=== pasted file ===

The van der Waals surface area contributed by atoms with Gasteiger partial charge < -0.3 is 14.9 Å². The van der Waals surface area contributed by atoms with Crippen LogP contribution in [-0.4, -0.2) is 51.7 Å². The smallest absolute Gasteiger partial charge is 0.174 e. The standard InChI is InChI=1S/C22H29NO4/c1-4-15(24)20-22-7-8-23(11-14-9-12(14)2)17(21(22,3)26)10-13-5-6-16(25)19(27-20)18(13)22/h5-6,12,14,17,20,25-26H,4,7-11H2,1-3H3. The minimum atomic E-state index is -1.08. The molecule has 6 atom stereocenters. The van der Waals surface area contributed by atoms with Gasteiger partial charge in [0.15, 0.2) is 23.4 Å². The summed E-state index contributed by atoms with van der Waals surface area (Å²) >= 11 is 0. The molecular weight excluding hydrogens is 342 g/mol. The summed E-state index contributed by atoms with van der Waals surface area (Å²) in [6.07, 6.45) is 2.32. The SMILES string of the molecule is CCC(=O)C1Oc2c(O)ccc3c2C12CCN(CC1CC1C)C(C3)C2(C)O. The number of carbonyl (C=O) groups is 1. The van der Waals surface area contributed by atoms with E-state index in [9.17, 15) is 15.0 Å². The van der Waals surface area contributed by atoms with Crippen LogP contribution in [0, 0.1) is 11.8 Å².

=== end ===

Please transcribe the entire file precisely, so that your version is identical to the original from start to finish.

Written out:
The van der Waals surface area contributed by atoms with Gasteiger partial charge < -0.3 is 14.9 Å². The van der Waals surface area contributed by atoms with Crippen LogP contribution in [-0.4, -0.2) is 51.7 Å². The smallest absolute Gasteiger partial charge is 0.174 e. The standard InChI is InChI=1S/C22H29NO4/c1-4-15(24)20-22-7-8-23(11-14-9-12(14)2)17(21(22,3)26)10-13-5-6-16(25)19(27-20)18(13)22/h5-6,12,14,17,20,25-26H,4,7-11H2,1-3H3. The minimum atomic E-state index is -1.08. The molecule has 6 atom stereocenters. The van der Waals surface area contributed by atoms with Gasteiger partial charge in [0.15, 0.2) is 23.4 Å². The summed E-state index contributed by atoms with van der Waals surface area (Å²) >= 11 is 0. The molecular weight excluding hydrogens is 342 g/mol. The summed E-state index contributed by atoms with van der Waals surface area (Å²) in [6.07, 6.45) is 2.32. The SMILES string of the molecule is CCC(=O)C1Oc2c(O)ccc3c2C12CCN(CC1CC1C)C(C3)C2(C)O. The number of carbonyl (C=O) groups is 1. The van der Waals surface area contributed by atoms with E-state index in [9.17, 15) is 15.0 Å². The van der Waals surface area contributed by atoms with Crippen LogP contribution in [0, 0.1) is 11.8 Å².